West report OK'd, stricter ammonium nitrate standards urged
Jan. 29, 2016
WACO, Texas (AP) — Federal regulators approved a report Thursday that found inadequate emergency response coordination and training and careless storage of potentially explosive materials contributed to a catastrophic 2013 blast at a Texas fertilizer plant.
The U.S. Chemical Safety Board's unanimous vote also adopted recommendations that federal regulators set higher standards for safe handling and storage of fertilizer-grade ammonium nitrate. It came at the end of a three-hour public meeting in Waco, at which investigators presented the findings of their examination of the West Fertilizer Co. plant explosion. The blast in the Central Texas town of West killed 15 people, including volunteer firefighters trying to extinguish the blaze that led to the explosion. It injured about 200 others and leveled part of the town.
According to the report, dozens of similar plants are still operating in Texas near schools, hospitals and residential neighborhoods.
"The risk to the public from a catastrophic incident exists throughout the state of Texas," the report said.
Texas has 80 plants that store more than 5 tons of ammonium nitrate, a chemical used in fertilizer. Nineteen plants storing fertilizer-grade ammonium nitrate operate within a half-mile of a school, hospital or nursing home, according to the report. More than 30 of them are within a quarter-mile of a home or apartment building.
The West plant "was about 550 feet from the closest school, which sustained catastrophic damage as a result of the explosion, which could have resulted in additional loss of life had the school been in session at the time," the report noted. That explosion caused about $100 million in property damage, according to the Texas Department of Insurance, and insurance-related losses were approximately $230 million.
Federal regulators say the way the fertilizer was stored, with combustible materials nearby, and the lack of ventilation were contributing factors to the detonation. But they also cited a failure to conduct safety inspections of the plant, shortcomings in emergency response such as with hazmat training, and poor land planning that allowed development to sprout around the plant over the years. The CSB report recommends that the U.S. Environmental Protection Agency require risk-management plans for plants storing large amounts of fertilizer-grade ammonium nitrate, and that the U.S. Occupational Safety and Health Administration set standards for handling the fertilizer ingredient as a highly hazardous chemical.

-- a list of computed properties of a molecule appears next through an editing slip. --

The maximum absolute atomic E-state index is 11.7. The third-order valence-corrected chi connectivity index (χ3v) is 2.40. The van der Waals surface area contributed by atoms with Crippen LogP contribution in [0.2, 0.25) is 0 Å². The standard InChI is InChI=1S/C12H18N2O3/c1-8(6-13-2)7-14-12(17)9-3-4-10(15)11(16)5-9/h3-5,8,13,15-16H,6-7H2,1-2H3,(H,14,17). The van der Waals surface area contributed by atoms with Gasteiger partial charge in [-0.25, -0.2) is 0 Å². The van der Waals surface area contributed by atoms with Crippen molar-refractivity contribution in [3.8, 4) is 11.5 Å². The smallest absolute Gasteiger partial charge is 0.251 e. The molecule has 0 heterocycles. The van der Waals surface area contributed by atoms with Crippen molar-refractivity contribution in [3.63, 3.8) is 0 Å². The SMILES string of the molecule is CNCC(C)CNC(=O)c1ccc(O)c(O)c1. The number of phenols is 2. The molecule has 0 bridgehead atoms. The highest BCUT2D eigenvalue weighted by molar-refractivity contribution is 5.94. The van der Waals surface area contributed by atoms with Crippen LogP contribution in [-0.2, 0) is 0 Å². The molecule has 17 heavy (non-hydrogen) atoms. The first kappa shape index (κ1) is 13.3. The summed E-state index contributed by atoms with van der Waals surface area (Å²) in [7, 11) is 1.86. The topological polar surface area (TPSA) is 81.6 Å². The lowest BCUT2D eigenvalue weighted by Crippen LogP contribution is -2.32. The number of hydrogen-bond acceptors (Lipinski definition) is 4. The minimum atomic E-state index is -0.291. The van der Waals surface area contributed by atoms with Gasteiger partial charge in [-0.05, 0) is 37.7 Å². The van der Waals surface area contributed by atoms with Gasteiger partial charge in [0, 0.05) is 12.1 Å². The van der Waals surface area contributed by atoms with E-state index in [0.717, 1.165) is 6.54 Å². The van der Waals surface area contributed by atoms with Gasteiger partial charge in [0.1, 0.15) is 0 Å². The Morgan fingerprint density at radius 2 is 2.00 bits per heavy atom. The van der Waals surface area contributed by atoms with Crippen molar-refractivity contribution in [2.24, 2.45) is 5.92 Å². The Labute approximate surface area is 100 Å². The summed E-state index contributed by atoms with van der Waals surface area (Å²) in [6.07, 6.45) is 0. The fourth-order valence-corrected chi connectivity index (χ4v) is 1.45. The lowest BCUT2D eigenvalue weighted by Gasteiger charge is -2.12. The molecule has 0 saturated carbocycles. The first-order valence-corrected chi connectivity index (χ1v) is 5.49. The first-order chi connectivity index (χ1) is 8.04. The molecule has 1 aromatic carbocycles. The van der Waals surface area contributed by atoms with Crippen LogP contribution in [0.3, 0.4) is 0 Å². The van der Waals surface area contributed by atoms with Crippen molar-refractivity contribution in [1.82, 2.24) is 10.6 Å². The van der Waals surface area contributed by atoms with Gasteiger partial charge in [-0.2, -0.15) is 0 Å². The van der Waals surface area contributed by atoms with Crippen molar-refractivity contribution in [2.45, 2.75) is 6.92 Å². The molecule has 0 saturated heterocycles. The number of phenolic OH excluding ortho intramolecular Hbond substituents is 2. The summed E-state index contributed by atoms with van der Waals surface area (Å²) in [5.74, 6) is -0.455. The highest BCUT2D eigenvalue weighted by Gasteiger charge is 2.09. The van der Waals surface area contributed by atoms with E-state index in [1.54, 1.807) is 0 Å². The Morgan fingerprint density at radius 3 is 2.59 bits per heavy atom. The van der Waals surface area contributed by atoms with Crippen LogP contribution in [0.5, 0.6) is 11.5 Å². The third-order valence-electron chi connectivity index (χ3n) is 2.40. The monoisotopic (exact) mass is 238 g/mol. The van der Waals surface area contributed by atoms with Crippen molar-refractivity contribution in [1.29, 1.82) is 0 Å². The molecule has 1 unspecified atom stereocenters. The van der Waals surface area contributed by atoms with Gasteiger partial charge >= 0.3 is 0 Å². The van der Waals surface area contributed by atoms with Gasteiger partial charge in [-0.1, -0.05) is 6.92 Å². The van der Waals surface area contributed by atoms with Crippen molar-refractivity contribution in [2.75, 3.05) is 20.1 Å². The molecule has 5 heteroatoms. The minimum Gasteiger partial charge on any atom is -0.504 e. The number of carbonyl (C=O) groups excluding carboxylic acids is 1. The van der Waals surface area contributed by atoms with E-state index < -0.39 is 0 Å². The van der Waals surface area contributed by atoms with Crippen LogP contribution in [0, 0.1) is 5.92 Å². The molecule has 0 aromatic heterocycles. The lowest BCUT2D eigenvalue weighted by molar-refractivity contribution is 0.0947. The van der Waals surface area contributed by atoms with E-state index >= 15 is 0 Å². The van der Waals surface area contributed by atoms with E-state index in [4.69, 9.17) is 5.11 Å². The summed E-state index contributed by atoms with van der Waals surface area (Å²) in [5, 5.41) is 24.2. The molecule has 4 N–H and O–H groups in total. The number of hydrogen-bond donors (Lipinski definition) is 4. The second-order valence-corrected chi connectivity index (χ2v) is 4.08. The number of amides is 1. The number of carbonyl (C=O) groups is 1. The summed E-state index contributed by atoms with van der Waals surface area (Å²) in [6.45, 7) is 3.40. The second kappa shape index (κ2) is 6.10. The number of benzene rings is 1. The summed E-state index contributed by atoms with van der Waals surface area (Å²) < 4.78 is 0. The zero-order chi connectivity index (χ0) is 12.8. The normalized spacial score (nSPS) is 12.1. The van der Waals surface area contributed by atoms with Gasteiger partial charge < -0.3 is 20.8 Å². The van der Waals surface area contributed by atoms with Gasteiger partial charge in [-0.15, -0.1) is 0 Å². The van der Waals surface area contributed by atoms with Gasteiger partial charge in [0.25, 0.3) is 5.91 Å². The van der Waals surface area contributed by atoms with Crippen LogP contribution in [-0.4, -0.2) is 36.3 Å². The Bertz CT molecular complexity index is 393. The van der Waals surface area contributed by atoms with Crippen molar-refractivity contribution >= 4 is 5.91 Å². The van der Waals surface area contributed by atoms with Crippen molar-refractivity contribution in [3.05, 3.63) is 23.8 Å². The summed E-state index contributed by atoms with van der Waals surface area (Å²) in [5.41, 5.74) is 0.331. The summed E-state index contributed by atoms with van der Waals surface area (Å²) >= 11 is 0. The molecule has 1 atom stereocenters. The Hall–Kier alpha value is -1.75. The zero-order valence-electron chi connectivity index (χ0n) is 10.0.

Among those killed in the April 2013 explosion were 12 emergency personnel, primarily ones with the West Volunteer Fire Department who responded to the initial blaze. The report says the response to the fire was flawed for various reasons, including for not establishing an incident command center and a lack of understanding about the possibility of a detonation. It's not certain how the fire started, but inspectors have three possible scenarios: faulty electrical wiring, a short circuit in a golf cart stored at the plant, or arson.
West city officials declined to address the report's findings. A call to the plant owner was not returned, but officials there have denied allegations that the plant was negligent in how it handled and stored ammonium nitrate.
Navarro Mills Volunteer Fire Chief Phil Calvin, who lost one of his firefighters to the blast, told the board volunteer firefighters' first priority is to start fighting a fire, not to set up a coordinated incident command.
Calvin added that because the firefighters were from several different agencies, "they didn't have any way to communicate with West Fire Department to start with. They had no radios that could communicate with them. If the order was given to fall back, they never would have known it."
Another error regulators cited was a lack of communication between plant and municipal officials. Just two months before the explosion, the West Intermediate School was evacuated after the principal called 911 about a fire at the plant. Neither the 911 dispatcher nor any other emergency official had informed the school that the plant was conducting a controlled burn of pallets and brush, the report says.
The Chemical Safety Board issued its preliminary findings in April 2014, including that several levels of federal, state and local government missed opportunities to prevent the tragedy.